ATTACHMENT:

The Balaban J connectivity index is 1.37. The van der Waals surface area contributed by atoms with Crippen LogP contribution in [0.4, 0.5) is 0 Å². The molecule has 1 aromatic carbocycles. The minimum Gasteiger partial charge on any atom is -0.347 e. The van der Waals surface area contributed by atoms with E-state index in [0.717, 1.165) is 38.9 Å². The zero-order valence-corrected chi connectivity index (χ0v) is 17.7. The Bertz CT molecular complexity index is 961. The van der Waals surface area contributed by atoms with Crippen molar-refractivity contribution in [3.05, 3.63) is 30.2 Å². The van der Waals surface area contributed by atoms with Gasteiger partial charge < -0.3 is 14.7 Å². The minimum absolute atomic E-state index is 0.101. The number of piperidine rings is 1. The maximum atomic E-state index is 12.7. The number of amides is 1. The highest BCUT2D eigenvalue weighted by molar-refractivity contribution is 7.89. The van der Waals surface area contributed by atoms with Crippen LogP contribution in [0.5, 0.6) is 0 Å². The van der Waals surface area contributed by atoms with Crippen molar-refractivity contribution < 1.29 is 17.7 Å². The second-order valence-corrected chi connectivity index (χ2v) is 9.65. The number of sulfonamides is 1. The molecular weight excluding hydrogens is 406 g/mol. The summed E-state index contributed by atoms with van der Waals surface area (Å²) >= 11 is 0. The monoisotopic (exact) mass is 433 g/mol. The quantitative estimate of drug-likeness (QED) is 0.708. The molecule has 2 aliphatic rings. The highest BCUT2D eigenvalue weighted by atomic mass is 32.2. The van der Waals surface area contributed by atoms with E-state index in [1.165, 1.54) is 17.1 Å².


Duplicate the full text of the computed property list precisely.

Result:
The Balaban J connectivity index is 1.37. The van der Waals surface area contributed by atoms with Crippen LogP contribution in [0.4, 0.5) is 0 Å². The molecule has 1 aromatic carbocycles. The minimum Gasteiger partial charge on any atom is -0.347 e. The van der Waals surface area contributed by atoms with E-state index in [0.717, 1.165) is 38.9 Å². The zero-order valence-corrected chi connectivity index (χ0v) is 17.7. The Bertz CT molecular complexity index is 961. The van der Waals surface area contributed by atoms with Crippen molar-refractivity contribution in [3.05, 3.63) is 30.2 Å². The van der Waals surface area contributed by atoms with Gasteiger partial charge < -0.3 is 14.7 Å². The minimum absolute atomic E-state index is 0.101. The number of piperidine rings is 1. The maximum atomic E-state index is 12.7. The number of amides is 1. The highest BCUT2D eigenvalue weighted by molar-refractivity contribution is 7.89. The van der Waals surface area contributed by atoms with Crippen LogP contribution in [0.5, 0.6) is 0 Å². The van der Waals surface area contributed by atoms with Crippen molar-refractivity contribution < 1.29 is 17.7 Å². The second-order valence-corrected chi connectivity index (χ2v) is 9.65. The number of sulfonamides is 1. The molecular weight excluding hydrogens is 406 g/mol. The summed E-state index contributed by atoms with van der Waals surface area (Å²) >= 11 is 0. The monoisotopic (exact) mass is 433 g/mol. The quantitative estimate of drug-likeness (QED) is 0.708. The molecule has 2 aliphatic rings. The highest BCUT2D eigenvalue weighted by atomic mass is 32.2. The van der Waals surface area contributed by atoms with E-state index in [1.165, 1.54) is 17.1 Å².